"Alas, poor design predominates."
1.I asked him to explain. "You mean," I said, "that it takes five or six tries to get an idea right?"
"Yes," he said, "at least that."
"But," I replied, "you also said that if a newly introduced product doesn't catch on in the
first two or three times, then is it dead?"
"Yup," he said.
"Then new products are almost guaranteed to fail, no matter how good the idea."
"Now you understand," said the designer.
I found this passage particularly thought-provoking because of the logical conflict it presents.
If what the designer stated is true, then the process of a good idea materializing into a product
we see on shelves can be compared to a hurdle race... with five or six hurdles. However, in this race,
most of the good athletes are only able to clear one or two hurdles at the most, while the bad athletes
are managing to clear them all. At the end of the race, we see many more bad desig...I mean,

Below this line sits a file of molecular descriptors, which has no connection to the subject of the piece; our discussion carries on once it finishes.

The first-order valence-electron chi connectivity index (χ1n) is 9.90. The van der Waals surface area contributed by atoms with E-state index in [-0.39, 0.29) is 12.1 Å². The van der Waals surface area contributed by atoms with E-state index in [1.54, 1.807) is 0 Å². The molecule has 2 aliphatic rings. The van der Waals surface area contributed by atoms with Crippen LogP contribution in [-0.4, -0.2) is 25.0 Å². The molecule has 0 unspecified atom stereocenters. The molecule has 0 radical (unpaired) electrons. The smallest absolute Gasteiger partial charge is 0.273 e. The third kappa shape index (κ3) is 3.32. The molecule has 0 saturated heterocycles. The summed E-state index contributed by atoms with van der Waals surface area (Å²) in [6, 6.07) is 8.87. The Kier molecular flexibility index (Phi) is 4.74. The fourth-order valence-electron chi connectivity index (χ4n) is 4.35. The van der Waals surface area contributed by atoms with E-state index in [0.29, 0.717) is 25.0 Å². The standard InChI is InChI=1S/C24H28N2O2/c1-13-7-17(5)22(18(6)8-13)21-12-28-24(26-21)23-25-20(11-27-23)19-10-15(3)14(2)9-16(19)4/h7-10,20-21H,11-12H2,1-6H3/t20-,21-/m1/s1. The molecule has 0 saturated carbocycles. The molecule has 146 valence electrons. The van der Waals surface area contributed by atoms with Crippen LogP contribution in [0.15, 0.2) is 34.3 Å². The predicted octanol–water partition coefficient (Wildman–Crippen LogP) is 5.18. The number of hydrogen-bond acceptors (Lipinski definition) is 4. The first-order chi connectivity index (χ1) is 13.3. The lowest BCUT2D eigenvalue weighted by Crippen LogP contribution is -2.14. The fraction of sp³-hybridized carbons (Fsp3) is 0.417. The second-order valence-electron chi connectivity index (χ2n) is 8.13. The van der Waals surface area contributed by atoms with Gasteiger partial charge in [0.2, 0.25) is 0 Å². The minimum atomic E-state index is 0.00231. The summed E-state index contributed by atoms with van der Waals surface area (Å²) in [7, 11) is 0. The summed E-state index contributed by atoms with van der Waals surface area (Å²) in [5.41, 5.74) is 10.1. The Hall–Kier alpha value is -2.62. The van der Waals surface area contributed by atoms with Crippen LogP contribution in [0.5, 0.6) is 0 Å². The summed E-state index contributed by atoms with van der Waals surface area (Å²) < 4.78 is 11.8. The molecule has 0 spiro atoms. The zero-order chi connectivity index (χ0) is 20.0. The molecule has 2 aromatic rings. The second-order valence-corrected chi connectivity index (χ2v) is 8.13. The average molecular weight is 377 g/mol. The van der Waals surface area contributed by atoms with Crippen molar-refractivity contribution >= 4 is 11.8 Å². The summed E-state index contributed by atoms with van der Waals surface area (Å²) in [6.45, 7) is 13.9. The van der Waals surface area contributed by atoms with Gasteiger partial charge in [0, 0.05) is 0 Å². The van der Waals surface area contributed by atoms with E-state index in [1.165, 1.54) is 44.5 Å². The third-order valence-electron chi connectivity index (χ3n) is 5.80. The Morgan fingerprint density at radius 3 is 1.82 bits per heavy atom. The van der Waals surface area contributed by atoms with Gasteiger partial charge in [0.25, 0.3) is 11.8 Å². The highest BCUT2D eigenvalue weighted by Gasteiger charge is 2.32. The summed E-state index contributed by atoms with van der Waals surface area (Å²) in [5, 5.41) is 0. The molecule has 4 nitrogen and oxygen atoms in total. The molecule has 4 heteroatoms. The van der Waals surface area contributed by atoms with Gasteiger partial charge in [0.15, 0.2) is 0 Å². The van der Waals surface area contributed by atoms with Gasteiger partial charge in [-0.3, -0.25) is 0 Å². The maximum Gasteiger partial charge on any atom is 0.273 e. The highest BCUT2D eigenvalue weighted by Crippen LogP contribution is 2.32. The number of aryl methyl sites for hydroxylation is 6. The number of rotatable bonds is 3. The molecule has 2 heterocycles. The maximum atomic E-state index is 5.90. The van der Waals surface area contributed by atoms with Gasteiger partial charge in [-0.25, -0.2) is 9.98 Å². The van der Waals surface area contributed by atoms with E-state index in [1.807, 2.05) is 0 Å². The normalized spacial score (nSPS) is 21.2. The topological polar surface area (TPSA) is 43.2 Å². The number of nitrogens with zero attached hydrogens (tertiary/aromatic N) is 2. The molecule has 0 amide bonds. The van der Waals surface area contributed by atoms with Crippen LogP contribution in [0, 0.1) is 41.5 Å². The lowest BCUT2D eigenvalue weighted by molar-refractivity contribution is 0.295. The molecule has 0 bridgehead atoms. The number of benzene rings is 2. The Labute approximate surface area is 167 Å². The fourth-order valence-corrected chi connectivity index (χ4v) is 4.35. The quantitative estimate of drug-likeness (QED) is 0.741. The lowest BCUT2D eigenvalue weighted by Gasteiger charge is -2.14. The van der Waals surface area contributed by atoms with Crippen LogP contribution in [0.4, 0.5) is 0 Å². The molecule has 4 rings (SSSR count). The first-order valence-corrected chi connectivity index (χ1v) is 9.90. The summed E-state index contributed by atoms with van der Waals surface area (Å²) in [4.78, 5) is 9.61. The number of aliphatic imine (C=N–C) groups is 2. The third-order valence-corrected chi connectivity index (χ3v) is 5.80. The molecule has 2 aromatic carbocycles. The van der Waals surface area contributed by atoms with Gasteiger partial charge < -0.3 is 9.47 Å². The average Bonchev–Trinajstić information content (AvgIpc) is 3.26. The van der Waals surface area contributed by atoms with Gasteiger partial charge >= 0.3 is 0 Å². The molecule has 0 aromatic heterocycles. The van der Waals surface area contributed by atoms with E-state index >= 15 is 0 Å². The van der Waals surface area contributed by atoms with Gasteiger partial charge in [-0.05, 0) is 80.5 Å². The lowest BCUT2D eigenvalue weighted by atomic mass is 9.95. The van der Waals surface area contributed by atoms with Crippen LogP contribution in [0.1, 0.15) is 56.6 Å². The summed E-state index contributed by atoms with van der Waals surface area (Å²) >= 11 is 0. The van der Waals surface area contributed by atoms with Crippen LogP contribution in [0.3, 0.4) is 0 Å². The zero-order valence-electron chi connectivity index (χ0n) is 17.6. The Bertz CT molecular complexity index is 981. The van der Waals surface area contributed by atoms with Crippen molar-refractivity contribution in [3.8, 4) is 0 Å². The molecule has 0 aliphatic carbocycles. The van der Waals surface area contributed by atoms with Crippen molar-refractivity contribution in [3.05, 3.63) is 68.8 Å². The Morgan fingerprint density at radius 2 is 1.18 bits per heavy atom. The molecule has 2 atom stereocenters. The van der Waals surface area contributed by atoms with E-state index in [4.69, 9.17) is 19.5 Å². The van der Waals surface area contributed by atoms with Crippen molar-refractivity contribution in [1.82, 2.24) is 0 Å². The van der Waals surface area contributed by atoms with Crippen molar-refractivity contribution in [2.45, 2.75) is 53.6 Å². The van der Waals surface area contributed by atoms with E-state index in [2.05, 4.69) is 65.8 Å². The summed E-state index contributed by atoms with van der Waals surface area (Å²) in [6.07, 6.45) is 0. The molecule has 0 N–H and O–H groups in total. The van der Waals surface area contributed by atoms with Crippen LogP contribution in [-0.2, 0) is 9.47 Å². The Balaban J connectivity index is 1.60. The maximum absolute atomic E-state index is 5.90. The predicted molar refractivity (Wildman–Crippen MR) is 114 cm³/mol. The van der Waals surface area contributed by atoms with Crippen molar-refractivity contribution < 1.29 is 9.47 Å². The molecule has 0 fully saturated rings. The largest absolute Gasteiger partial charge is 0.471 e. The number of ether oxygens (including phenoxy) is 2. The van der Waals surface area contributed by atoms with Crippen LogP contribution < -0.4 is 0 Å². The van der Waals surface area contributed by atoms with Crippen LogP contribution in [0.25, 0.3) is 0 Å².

athletes... at the finish line. This makes no logical sense, and neither does the designer's
statement, at first.
So why does poor design predominate? It can boil down for a couple different factors. Perhaps
some bad designs have succeeded because they were backed by a famous brand name or company.
Perhaps they succeeded just because of their novelty. This passage from Norman's article certainly
raises questions worth discussing.
2. Norman's book can still be used today because it is, at risk of sounding cliche, almost as timeless
as human nature. Again, the main idea of this chapter is that a good design works with, not against
a human's natural approach towards that design. If in twenty years humankind forgets how to decide
to open doors, then Norman's book might be facing a bit of a problem.
3. My basic design checklist would include:
- Visibility (Does my product have visual cues indicating how it can be used?)
- Feedback (Will consumers be able to see when their actions have been completed?)
- Simplicity (Have I only included the essential features?)